My previous vice principal, Kristi, is one of my favourite bloggers. I go back and review her blog posts often, and in fact, many of them inspire me to reflect more. As I was doing some planning this morning, I couldn’t help but think about Kristi’s “pink elephant” blog post. You see, I’m having my own, “What am I teaching kids …?,” moments.
Last week, one of the Grade 2 teachers brought over two big garbage bags of various branches and rocks that the Grade 2s used for a Visual Arts activity. One of the Grade 6 students at our school has been coming down for a few weeks now to teach my students about dinosaurs. He’s inspired my students to want to create a Jurassic Park, and is even willing to come and teach them how to create plasticine dinosaurs for the area. He modelled how to create one a couple of weeks ago.
As soon as the students saw the natural items in the garbage bags, they were eager to create the Jurassic Park. To help tie this learning to our Social Studies expectations on communities, I thought that we could look at creating a Hamilton Jurassic Park.
- What might Hamilton have looked like back in the dinosaur days?
- How might the different areas in our Hamilton Jurassic Park meet the needs of the various dinosaurs?
- What areas in our current city might be best suited for these areas in our Hamilton Jurassic Park? Why?
We even went on a walk in our community, and looked at the different types of areas that we could see: from park areas with more trees and grass, to areas with just sidewalks and buildings. Students even spoke about areas that they’ve visited outside of the immediate community: from different waterfalls to water parks, and even nature trails. Coming back from our walk and conversing about what we knew and wondered, helped the students realize the value in making a Hamilton Jurassic Park Plan. Yesterday, our Dinosaur Action Committee formed, and students started researching, thinking, and planning for this Jurassic Park. Before they left for the day, they even asked if they could finish their planning on Monday. Absolutely! They are very eager to start creating!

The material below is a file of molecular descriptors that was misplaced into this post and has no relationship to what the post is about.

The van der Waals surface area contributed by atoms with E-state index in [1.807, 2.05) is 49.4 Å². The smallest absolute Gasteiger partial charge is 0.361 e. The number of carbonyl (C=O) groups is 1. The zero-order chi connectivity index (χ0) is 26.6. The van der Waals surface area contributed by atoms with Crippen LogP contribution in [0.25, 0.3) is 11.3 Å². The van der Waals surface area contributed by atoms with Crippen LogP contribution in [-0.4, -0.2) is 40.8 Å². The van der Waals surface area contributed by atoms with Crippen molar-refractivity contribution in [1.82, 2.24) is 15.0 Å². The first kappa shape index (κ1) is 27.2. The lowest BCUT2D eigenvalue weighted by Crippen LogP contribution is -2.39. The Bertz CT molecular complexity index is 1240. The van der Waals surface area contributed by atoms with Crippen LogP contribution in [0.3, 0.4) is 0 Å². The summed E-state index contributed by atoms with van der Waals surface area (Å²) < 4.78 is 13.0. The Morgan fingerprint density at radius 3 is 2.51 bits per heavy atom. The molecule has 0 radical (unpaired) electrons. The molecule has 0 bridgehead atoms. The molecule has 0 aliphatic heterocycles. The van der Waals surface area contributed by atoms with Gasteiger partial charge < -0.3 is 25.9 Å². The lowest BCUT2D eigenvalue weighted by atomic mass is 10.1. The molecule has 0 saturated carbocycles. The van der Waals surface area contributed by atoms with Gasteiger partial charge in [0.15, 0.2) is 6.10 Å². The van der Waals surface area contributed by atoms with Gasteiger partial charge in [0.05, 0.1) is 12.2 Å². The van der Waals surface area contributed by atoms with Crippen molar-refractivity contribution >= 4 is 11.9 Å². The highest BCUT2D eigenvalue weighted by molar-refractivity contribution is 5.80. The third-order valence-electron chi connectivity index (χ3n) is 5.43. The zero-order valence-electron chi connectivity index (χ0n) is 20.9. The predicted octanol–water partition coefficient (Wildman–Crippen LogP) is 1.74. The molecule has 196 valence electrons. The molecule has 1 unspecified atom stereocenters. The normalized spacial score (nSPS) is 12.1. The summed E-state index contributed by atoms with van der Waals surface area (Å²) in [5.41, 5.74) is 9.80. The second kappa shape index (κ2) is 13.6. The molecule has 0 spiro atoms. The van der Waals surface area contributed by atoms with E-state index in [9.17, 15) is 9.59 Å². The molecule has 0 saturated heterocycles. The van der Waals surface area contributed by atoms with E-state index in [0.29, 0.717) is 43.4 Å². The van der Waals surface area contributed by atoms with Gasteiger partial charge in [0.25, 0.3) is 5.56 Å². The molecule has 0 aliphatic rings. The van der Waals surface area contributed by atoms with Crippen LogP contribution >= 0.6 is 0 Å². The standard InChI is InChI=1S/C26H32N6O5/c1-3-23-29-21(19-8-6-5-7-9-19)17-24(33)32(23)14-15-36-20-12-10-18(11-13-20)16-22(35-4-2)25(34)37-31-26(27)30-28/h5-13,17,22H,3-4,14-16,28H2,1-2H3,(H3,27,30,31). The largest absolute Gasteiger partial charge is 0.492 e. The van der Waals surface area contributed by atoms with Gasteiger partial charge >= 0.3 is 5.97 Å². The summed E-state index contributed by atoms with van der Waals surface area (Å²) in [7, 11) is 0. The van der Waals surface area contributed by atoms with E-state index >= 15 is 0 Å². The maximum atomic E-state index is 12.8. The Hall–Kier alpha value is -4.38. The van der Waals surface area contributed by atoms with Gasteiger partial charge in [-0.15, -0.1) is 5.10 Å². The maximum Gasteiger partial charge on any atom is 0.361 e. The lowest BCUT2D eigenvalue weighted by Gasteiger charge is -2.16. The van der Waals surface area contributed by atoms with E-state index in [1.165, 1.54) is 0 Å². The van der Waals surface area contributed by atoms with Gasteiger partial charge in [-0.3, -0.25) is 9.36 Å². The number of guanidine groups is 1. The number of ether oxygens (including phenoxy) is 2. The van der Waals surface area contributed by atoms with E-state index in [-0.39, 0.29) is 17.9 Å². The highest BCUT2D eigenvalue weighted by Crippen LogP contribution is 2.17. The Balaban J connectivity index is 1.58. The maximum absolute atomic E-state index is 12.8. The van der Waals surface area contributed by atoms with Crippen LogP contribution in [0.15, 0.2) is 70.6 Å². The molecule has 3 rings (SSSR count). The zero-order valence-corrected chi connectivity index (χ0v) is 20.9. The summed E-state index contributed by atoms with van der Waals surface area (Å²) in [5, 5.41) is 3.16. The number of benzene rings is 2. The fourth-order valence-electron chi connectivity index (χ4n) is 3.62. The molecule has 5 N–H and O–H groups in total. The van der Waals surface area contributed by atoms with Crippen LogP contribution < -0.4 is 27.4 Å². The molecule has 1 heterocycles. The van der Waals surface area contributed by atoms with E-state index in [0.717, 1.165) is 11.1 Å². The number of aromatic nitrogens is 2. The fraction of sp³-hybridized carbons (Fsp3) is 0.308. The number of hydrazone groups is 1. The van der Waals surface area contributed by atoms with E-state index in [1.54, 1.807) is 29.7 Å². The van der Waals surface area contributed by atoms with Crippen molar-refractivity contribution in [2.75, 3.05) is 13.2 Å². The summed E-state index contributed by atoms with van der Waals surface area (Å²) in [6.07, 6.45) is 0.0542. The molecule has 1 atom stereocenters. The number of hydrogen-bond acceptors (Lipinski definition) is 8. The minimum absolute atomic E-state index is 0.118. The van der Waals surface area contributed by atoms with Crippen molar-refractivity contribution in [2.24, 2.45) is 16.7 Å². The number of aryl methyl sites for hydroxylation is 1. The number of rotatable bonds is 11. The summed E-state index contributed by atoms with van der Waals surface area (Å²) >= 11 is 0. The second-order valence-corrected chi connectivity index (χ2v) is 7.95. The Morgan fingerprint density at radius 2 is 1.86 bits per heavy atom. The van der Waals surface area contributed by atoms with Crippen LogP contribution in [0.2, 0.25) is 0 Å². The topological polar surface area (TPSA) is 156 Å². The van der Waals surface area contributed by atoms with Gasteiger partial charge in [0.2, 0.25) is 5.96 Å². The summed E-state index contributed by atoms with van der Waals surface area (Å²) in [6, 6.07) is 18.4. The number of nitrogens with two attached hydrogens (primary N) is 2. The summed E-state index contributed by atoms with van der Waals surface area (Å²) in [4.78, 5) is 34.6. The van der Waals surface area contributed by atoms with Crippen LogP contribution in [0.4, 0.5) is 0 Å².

This is where I’m struggling.
- How much time will we spend on creating the Hamilton Jurassic Park?
- How can I get my students to think deeply before, during, and after the creation process?
- How can I get my students to see the links to our Visual Arts, Science, Social Studies, Language, and Math expectations, and reflect on their own learning?
- While I see the tremendous value to using Visual Arts as an instructional strategy, how does this activity become different than the hours spent on creating a fancy bristol board display?
- What happens once the display is made? Where is the real world (or meaningful) learning?
I know that my students often choose to express themselves through the Arts. I also know that some students still struggle with spatial reasoning, and this activity would allow them to work on these skills: both through the creation and layout of the environment and the dinosaurs. I think that the key to the learning is going to be in the thoughtful interactions between students, and my questions to students before, during, and after the process. Good reflection questions are going to be very important. I think that there could be an opportunity to make this activity more meaningful by sharing our learning with the Kindergarten students (that are also very interested in dinosaurs and have been exploring nature more). My students love connecting with other groups of students, so this could be an opportunity to do so. Maybe we could even give our Hamilton Jurassic Park to one of the Kindergarten classes … providing another reason for the creation of it.
I love that the students are passionate about what we’re doing, and are taking control of this activity: from the planning to the creation. The conversations yesterday showed me just how much thinking and learning is possible. But still I sit here and wonder, is this Hamilton Jurassic Park just a “pink elephant” in disguise? What do you think? If it is, how can I still honour my students’ interests and passions? What would you do? I’ll admit that it makes me uncomfortable to put my plans out there, with an uncertainty of how people will feel, but as Heidi Siwak shares, we learn so much from the negative feedback. It’s time to face that pink elephant.